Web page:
//3. Set the configuration, subject, node, consumer group, serialization and consumer offset of kafka data source
    val topic = "ctm_student"
    val properties = new java.util.Properties()
    properties.setProperty("bootstrap.servers", "bigdata101:9092")
    properties.setProperty("group.id", "consumer-group")
    properties.setProperty("key.deserializer", "org.apache.kafka.common.serialization.StringDeserializer")
    properties.setProperty("value.deserializer", "org.apache.kafka.common.serialization.StringDeserializer")
    properties.setProperty("auto.offset.reset", "latest")

    // Getting data from kafka
    val kafkaDS: DataStream[String] =
      env.addSource(
        new FlinkKafkaConsumer011[String](
          topic,
          new SimpleStringSchema(),
          properties) )

    //Add ES connection
    val httpHosts = new java.util.ArrayList[HttpHost]()
    httpHosts.add(new HttpHost("bigdata101", 9200))
    
    //Create an ESSink object in which to manipulate the data
    val esSinkBuilder = new ElasticsearchSink.Builder[String](
    httpHosts, new ElasticsearchSinkFunction[String] {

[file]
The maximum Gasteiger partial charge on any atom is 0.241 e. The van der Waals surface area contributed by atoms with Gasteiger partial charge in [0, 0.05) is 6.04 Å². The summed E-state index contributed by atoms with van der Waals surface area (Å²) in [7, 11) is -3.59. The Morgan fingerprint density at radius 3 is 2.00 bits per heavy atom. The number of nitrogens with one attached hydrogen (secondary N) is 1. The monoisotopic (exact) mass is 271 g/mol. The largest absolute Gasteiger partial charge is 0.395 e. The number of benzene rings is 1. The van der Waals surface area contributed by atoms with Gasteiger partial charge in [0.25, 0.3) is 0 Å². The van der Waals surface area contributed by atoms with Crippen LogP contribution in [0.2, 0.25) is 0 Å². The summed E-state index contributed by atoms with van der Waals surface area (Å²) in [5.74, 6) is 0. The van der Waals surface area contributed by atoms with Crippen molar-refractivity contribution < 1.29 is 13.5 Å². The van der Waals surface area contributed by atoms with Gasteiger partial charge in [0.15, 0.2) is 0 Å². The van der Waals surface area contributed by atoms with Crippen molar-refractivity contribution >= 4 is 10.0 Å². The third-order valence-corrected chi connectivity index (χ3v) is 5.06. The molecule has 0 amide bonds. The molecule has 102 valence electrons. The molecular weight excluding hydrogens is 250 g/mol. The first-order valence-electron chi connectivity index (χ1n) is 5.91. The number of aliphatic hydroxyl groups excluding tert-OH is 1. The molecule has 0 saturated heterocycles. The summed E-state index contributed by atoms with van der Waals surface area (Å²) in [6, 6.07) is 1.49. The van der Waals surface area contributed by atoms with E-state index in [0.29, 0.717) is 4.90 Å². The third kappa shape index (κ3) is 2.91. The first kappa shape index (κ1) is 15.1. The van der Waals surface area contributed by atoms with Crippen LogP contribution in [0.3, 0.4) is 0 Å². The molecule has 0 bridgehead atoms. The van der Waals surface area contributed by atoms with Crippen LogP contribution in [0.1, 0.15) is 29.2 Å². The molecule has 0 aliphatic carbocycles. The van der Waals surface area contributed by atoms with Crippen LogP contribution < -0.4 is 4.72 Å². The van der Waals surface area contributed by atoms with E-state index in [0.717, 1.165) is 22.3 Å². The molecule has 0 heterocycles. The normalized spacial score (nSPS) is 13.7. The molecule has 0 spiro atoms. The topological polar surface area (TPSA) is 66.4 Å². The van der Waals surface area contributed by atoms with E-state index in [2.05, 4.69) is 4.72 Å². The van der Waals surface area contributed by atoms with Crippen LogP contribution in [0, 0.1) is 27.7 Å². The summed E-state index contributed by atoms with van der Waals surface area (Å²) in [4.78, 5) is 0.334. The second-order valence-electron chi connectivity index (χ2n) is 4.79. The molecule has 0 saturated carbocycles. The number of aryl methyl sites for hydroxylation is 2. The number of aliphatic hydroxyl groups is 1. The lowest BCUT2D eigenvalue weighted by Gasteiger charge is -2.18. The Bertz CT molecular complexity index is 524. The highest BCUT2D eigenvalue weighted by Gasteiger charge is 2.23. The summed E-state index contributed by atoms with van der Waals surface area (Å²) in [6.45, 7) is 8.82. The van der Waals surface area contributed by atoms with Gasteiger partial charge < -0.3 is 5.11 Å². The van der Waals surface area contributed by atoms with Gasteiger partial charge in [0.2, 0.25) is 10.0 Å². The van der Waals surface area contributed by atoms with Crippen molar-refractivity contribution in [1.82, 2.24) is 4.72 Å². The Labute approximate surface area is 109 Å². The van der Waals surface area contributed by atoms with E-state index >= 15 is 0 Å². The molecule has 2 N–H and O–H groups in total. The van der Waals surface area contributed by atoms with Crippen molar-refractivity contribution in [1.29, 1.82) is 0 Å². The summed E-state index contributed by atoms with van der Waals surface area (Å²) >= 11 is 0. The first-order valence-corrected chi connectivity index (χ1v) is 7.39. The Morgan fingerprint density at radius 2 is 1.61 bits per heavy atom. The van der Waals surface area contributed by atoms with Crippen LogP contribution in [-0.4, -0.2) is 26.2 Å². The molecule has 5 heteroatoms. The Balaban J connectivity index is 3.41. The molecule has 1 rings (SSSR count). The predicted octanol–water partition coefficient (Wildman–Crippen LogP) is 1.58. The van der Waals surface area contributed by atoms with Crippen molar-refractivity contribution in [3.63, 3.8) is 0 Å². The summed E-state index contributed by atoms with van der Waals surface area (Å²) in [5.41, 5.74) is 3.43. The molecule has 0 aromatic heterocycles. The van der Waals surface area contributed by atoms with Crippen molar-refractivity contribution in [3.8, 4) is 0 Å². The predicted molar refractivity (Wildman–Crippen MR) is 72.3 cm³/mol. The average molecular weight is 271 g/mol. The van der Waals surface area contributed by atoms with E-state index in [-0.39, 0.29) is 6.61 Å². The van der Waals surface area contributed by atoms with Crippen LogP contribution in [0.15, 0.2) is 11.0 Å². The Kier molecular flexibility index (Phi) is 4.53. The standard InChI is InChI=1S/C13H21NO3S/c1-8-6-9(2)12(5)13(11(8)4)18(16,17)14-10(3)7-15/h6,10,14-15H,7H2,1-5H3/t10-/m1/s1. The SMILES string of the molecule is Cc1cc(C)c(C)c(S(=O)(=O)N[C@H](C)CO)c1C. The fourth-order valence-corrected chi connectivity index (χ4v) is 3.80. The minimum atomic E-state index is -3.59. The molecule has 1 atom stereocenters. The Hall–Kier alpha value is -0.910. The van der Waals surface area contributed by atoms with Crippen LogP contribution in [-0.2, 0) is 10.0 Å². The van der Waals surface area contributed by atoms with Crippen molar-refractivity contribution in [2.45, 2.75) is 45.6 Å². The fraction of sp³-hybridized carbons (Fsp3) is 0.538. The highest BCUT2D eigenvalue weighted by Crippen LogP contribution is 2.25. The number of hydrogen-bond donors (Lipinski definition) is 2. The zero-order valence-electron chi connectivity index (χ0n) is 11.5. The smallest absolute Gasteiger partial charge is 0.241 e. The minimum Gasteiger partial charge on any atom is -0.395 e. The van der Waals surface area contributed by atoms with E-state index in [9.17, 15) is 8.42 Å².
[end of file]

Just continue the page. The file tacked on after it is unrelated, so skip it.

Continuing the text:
def createIndexRequest(element: String): IndexRequest = {
          val json = new java.util.HashMap[String, String]
          json.put("data", element)

          return Requests.indexRequest()
            .index("ws")
            .`type`("readingData")
            .source(json)
        }
        //Rewrite the process method to process the input data. runtimeContext is the context environment, and requestIndexer is the object for operating index
     override def process(t: String, runtimeContext: RuntimeContext, requestIndexer: RequestIndexer): Unit = {

        //In the add method, the parameters can be: add, delete, modify, and action request
       requestIndexer.add(createIndexRequest(t))
       println("saved successfully")
      }
    })
    //When testing, this code must be written
    //Otherwise, kafka produces several pieces of data, but it can't find them in ES. By default, 5000 messages are refreshed once, which involves the refresh rate of indexes in ES architecture. The corresponding configuration will be written below.
    esSinkBuilder.setBulkFlushMaxActions(1)
    //Send data to ES
    kafkaDS.addSink(esSinkBuilder.build())
    //Trigger execution
    env.execute()
  }
}

In the above code, we initially get the data through kafka, and then write it directly to es. But we only simulate the execution of a single index request. In our daily production, we certainly don't mean to refresh the request once. This is too much pressure for ES, so there will be a configuration of mass submission.

  • bulk.flush.max.actions: the maximum number of operations to buffer before refreshing.
  • bulk.flush.max.size.mb : the maximum size (in megabytes) of data to be buffered before flushing.

    • bulk.flush.interval.ms: refresh interval, regardless of the number or size of buffering operations.

For the current version of ES, configuration is also supported to retry temporary request errors: